So Mamou must deal with the encroachment of Kabibi, a virginal young woman whom Nvouandou takes on as a second wife. To get rid of her competition, Mamou tries to hook her up with Kourou. Unbeknownst to her, the two have already met and are deeply in love. Matters are made even more complicated when Nvouandou forces Kourou to keep an eye on Kabibi to make sure that she doesn’t break her vow of chastity when he catches him stealing money from his suits. How deliciously ironic it is that the stolen money was being used to woo Kourou.
It isn’t long until Kabibi flees from Nvouandou to go back to her mother’s residence. So when Nvouandou uses Kourou as a courier of gifts to attract Kabibi back, is it any surprise when they arrive at their intended destination bearing the name of a different sender? All of these elements mix together into a delirious farce that plays like Jean Renoir meets Frank Capra: a healthy stock of characters are introduced early on and we watch the ensuing chaos as they go about mistaking identities, confusing who is in which relationship, and jumping into romances behind the backs of proper spouses. And much like Western farces, the characters all end up happily paired off at the end with everybody achieving their own measure of personal success.
But there are two other characters that are essential to the film. The first is a dwarf who sells kebabs for Kabibi’s mother. Appearing almost as frequently as the other main characters, he acts as a kind of near-omniscient commentator on the action, much like the interlocutor from Max Ophüls’ La Ronde (1950). With a perpetual smile on his lips, he peddles his wares, crying out, “La vie est belle.” This simple phrase takes on distinct dimensions of its own as it is repeated throughout the film. When Kourou stalks the streets, it is a message of hope. When Kourou and Kabibi flee Nvouandou, it represents cynical sarcasm. By the end, it is an affirmation of all that is good in life.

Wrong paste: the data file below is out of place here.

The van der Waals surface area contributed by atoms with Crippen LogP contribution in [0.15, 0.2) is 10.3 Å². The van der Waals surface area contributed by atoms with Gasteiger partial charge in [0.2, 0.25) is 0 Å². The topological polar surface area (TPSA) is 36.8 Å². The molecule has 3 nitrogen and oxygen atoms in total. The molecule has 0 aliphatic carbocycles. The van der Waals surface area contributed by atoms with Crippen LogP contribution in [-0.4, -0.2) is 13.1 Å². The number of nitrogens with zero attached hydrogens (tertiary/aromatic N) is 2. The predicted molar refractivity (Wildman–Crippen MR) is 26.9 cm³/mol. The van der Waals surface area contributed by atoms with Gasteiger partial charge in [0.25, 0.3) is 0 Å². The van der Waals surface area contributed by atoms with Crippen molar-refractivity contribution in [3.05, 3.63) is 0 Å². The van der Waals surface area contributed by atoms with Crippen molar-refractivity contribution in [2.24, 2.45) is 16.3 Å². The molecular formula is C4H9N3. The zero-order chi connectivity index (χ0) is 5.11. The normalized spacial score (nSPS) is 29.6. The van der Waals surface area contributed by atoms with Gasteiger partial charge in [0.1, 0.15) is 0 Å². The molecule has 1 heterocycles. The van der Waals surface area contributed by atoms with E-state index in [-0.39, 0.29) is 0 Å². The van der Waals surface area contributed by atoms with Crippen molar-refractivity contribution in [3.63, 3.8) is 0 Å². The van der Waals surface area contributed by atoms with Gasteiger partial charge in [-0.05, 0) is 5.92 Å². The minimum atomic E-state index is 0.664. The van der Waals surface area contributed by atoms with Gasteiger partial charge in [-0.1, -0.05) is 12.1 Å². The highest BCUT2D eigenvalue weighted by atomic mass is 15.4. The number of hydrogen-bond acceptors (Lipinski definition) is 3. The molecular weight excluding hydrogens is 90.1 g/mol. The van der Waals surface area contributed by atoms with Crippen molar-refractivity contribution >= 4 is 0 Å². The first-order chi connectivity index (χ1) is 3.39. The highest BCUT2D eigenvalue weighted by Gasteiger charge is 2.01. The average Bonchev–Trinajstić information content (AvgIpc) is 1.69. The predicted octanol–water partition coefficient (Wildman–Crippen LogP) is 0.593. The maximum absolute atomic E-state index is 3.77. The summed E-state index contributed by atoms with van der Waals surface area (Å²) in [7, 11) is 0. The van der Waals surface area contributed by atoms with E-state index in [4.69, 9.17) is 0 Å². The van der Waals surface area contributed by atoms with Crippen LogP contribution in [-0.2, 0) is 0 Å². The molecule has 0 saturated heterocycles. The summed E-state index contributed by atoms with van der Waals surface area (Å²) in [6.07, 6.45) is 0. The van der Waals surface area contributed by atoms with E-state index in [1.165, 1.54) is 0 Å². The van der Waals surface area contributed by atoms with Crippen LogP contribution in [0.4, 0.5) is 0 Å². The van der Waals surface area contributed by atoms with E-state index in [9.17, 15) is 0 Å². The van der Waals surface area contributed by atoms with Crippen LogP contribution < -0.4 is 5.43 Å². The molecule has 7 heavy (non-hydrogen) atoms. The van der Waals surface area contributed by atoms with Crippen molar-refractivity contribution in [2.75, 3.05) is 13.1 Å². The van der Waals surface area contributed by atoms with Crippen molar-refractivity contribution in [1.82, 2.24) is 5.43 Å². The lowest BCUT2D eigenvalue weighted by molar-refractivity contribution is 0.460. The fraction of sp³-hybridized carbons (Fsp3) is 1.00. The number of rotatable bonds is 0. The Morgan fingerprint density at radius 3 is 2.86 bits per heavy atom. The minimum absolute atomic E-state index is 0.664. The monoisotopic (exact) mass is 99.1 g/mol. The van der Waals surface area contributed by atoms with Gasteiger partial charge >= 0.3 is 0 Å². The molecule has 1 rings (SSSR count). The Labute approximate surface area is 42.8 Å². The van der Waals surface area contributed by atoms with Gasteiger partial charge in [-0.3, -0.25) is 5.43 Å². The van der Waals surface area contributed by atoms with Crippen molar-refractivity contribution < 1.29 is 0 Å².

But the other character is the song “La Vie est Belle.” As Kourou hustlers around town, we watch as a street band coalesces and give birth to the song. Kourou energetically joins in whenever he can. As the film progresses, the song becomes more defined and articulated as the musicians become better and better. By the end, it is a fully fledged song presented by talented performers. In a way, it is a tangible representation of the dream of making it big as a musician in Kinshasa. Much like the title track from Robert Altman’s The Long Goodbye (1973) it is a shape-shifting siren song that drives the plot forward and measures its progression.
Life is Rosy is one of those rare films that fill you with a complete sense of joy by the end. It isn’t the kind of manufactured joy that we feel when we finish a romantic comedy or a tense action film. Instead, it is a joy inspired by the film’s celebration of life itself. Life is Rosy explores the entire spectrum of human emotion and of life: joy, sadness, success, failure, fulfillment, disappointment. It cherishes each of these feelings as a precious experience integral to the human experience. As the film suggests, sometimes you just have to laugh and say that life is rosy.